It looks like the residents of Whitefield are not going let Graphite India Limited get away with its environmental violations. A day after Graphite India issued a clarification to National Stock Exchange (NSE) and the Bombay Stock Exchange (BSE), claiming they were a “law-abiding entity” that gives “utmost importance towards statutory compliance including environment matters”, the residents have claimed that the statement is false.
According to the residents, the company, which is listed in both the exchanges, has lied in its letter to NSE, BSE and in the process, to its shareholders.
On Wednesday, Karnataka State Pollution Control Board (KSPCB) denied Graphite India Limited ‘consent for operation’ (CFO) for not complying with the requisite air pollution norms. Following bad press, the company wrote a clarification letter to the stock exchanges. Now, residents allege that Graphite India, in its letter, mentioned that they had applied for CFO well in time. However, according to official records, the company had applied for a renewed consent for its operations in Whitefield, Bengaluru, on August 4, while its previous consent tenure had ended on June 30.
Srinivas Rao Gangji, who is one of the litigants against the company, said, “This is not right. The Securities and Exchange Board of India (SEBI) should take note of this. They are a publicly listed company. They lied to the public as this letter shows.”
Generally, the exchanges themselves or SEBI ask for clarification or take action against companies based on suspicion or complaints.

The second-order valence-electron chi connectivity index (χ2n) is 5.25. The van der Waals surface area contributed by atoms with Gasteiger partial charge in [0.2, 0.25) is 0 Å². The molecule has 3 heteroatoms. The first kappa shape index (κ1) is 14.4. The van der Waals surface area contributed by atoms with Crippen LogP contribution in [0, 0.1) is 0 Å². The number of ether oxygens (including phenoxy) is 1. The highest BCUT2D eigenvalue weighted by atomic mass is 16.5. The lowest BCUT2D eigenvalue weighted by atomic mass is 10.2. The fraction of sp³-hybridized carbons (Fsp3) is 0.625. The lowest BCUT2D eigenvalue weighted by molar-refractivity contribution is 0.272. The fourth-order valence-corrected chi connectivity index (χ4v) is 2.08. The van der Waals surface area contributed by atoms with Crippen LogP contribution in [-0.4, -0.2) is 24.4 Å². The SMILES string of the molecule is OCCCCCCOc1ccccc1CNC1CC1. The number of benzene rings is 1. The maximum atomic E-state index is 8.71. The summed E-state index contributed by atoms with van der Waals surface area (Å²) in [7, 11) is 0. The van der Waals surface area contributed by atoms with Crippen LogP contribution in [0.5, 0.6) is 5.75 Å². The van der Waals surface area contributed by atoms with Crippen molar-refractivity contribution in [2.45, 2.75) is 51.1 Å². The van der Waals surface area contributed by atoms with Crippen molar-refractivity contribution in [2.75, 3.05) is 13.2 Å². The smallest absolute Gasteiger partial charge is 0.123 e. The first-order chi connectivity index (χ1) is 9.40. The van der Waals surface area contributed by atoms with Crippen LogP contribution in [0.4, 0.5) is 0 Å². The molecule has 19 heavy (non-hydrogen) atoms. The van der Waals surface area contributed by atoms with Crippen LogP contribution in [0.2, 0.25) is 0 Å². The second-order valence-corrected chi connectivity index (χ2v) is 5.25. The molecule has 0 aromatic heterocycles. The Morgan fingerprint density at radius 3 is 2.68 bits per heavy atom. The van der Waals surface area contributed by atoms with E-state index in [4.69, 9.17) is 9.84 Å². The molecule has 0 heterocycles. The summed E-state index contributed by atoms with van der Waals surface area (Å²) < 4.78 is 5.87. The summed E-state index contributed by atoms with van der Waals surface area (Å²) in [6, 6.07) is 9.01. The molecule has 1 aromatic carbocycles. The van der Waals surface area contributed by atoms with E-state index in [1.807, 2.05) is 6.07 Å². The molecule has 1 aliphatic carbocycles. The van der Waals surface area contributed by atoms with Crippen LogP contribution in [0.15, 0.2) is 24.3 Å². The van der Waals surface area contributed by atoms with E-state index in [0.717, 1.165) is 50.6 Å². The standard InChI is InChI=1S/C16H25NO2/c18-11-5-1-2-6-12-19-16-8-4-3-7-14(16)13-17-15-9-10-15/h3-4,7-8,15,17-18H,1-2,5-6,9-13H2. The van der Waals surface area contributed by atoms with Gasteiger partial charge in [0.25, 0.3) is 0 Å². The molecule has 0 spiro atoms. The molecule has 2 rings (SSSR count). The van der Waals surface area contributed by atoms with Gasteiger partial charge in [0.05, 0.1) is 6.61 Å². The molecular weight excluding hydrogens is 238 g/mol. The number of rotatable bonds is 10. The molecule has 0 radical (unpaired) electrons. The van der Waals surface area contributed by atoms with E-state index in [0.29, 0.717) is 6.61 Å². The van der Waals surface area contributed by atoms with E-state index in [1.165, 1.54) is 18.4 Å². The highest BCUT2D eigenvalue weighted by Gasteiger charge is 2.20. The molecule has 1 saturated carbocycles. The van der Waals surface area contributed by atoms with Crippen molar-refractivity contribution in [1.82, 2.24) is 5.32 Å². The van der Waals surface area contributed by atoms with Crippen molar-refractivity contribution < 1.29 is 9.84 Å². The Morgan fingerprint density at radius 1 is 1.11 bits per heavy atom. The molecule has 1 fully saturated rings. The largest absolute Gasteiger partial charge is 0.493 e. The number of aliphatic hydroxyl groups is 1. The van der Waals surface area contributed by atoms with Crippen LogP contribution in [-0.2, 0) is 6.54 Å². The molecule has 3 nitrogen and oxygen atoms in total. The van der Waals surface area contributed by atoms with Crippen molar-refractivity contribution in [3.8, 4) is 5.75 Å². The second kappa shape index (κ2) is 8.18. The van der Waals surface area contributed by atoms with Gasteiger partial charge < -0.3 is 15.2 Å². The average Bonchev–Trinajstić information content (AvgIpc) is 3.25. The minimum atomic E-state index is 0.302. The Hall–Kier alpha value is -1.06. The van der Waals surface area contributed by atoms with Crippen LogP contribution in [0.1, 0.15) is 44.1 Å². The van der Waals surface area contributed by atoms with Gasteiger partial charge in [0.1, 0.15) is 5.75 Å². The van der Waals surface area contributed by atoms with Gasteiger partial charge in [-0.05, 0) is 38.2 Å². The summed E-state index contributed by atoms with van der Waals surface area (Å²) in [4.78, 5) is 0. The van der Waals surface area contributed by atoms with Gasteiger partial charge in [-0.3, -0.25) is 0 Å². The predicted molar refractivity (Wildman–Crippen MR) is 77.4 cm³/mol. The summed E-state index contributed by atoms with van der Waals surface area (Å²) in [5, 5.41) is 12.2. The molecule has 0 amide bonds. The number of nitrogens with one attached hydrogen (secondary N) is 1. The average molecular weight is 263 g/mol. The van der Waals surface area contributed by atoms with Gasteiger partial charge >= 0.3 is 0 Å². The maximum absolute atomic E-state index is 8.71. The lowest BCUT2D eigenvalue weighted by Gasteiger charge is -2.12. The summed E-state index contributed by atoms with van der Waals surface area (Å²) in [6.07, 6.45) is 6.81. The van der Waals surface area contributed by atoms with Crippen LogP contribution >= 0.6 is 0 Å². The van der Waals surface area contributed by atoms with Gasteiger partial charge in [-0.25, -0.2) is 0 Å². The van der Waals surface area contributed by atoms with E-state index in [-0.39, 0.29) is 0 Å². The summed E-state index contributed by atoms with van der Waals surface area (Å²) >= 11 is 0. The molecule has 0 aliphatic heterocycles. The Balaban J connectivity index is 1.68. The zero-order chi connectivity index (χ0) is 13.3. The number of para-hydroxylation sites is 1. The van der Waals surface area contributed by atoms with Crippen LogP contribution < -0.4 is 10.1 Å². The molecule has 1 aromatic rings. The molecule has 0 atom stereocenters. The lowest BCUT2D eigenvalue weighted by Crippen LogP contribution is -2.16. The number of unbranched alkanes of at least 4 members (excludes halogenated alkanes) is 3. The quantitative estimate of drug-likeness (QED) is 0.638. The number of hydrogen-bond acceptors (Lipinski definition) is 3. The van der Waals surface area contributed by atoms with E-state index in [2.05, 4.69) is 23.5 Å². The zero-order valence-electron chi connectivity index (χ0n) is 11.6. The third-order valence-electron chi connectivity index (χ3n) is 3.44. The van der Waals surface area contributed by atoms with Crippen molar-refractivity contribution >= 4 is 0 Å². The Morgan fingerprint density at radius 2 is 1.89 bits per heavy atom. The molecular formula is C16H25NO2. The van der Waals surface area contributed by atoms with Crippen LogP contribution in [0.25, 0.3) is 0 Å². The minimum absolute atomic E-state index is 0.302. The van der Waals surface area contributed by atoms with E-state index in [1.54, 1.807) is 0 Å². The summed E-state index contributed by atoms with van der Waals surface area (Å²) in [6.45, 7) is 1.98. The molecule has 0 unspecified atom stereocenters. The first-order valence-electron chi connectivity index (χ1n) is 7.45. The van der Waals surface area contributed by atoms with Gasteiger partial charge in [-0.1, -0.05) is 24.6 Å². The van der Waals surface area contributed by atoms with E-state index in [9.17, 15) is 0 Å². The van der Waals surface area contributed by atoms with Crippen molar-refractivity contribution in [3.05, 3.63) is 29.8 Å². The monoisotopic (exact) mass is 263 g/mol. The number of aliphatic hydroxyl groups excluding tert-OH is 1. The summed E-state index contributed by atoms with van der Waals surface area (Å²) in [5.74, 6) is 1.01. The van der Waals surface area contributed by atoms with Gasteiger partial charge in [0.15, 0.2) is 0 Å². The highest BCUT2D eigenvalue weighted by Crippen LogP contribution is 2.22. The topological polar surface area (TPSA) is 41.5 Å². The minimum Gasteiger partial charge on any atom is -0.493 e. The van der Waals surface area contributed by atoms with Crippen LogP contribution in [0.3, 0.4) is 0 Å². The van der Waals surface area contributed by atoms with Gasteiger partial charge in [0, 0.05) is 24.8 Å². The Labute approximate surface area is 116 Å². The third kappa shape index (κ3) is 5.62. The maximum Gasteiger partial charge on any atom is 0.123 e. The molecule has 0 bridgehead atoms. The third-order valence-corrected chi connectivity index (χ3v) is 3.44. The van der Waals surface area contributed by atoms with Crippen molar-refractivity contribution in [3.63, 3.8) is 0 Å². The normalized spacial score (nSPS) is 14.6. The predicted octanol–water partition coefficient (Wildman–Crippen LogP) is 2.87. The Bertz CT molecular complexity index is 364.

In its letter to NSE and BSE, with the subject “Various Media Reports”, on Thursday, Graphite India had written, “Application to the Pollution Board for consent has been made well in time”.
The letter to the exchanges was necessitated after it was widely reported that KSPCB has found multiple non-compliances with the factory and has decided not to renew the consent for operation.
In fact, KSPCB chief Lakshman found that the factory had broken side panels and cracked roof, which caused the dust to escape into the surroundings, among other non-compliances. Incidentally, Graphite India, which was served a closure notice in 2012 by the KSPCB, was told to take this corrective measures on the same issues. The company has been operating after the Appellate court overturned the closure order..
For close to two decades, residents of Whitefield have been fighting against GI for not following pollution norms and getting away with legal loopholes. In the process, residents of the area allege they have been exposed to a far greater amount of air pollution and as a result are at risk of several health complications.
While the KSPCB had initially served the company a closure notice in 2012 for failing to comply with CPCB norms, residents allege that the authorities, including the KSPCB, have been lax in taking the matter to its logical conclusion, after the company got a stay.
Unsatisfied with the stay, some of the residents impleaded themselves in the case and approached the NGT. However, due to factors such as shortage of judges, at the Chennai Bench of the NGT, the matter is still sub judice. In this regard, Lakshman promised the residents that he will ask the case to be heard at the Delhi bench of the NGT.
Local residents, who have been opposing the issue for a long time, were not impressed with the company’s clarification. Whitefield Rising, a citizens collective, has now filed a police complaint against the company for operating without the CFO.